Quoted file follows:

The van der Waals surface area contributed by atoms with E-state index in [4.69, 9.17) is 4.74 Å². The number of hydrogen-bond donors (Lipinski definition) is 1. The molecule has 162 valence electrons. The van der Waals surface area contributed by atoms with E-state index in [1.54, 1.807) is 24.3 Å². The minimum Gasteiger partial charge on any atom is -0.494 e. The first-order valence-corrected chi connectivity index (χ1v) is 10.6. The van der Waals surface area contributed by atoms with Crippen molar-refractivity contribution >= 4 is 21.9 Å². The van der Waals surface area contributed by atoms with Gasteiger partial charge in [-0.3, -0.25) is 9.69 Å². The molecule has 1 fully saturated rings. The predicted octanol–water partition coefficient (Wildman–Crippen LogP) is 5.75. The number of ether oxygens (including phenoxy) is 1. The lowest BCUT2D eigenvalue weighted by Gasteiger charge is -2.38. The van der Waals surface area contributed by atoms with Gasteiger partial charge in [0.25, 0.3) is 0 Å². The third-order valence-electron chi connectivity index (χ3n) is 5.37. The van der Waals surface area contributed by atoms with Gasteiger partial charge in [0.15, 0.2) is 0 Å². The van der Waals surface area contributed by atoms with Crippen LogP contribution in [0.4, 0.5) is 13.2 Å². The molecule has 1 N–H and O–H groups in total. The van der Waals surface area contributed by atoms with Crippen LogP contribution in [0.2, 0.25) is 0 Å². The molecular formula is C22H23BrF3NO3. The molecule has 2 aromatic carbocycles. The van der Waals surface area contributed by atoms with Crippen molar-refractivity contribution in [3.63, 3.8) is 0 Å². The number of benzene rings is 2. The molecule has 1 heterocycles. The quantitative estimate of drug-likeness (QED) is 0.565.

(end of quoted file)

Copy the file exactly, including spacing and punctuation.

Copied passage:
The van der Waals surface area contributed by atoms with E-state index in [4.69, 9.17) is 4.74 Å². The number of hydrogen-bond donors (Lipinski definition) is 1. The molecule has 162 valence electrons. The van der Waals surface area contributed by atoms with E-state index in [1.54, 1.807) is 24.3 Å². The minimum Gasteiger partial charge on any atom is -0.494 e. The first-order valence-corrected chi connectivity index (χ1v) is 10.6. The van der Waals surface area contributed by atoms with Crippen molar-refractivity contribution >= 4 is 21.9 Å². The van der Waals surface area contributed by atoms with Gasteiger partial charge in [-0.3, -0.25) is 9.69 Å². The molecule has 1 fully saturated rings. The predicted octanol–water partition coefficient (Wildman–Crippen LogP) is 5.75. The number of ether oxygens (including phenoxy) is 1. The lowest BCUT2D eigenvalue weighted by Gasteiger charge is -2.38. The van der Waals surface area contributed by atoms with Gasteiger partial charge in [0.25, 0.3) is 0 Å². The third-order valence-electron chi connectivity index (χ3n) is 5.37. The van der Waals surface area contributed by atoms with Gasteiger partial charge in [0.15, 0.2) is 0 Å². The van der Waals surface area contributed by atoms with Crippen LogP contribution in [0.4, 0.5) is 13.2 Å². The molecule has 1 N–H and O–H groups in total. The van der Waals surface area contributed by atoms with Crippen LogP contribution in [0.2, 0.25) is 0 Å². The molecular formula is C22H23BrF3NO3. The molecule has 2 aromatic carbocycles. The van der Waals surface area contributed by atoms with Crippen molar-refractivity contribution in [3.63, 3.8) is 0 Å². The number of benzene rings is 2. The molecule has 1 heterocycles. The quantitative estimate of drug-likeness (QED) is 0.565.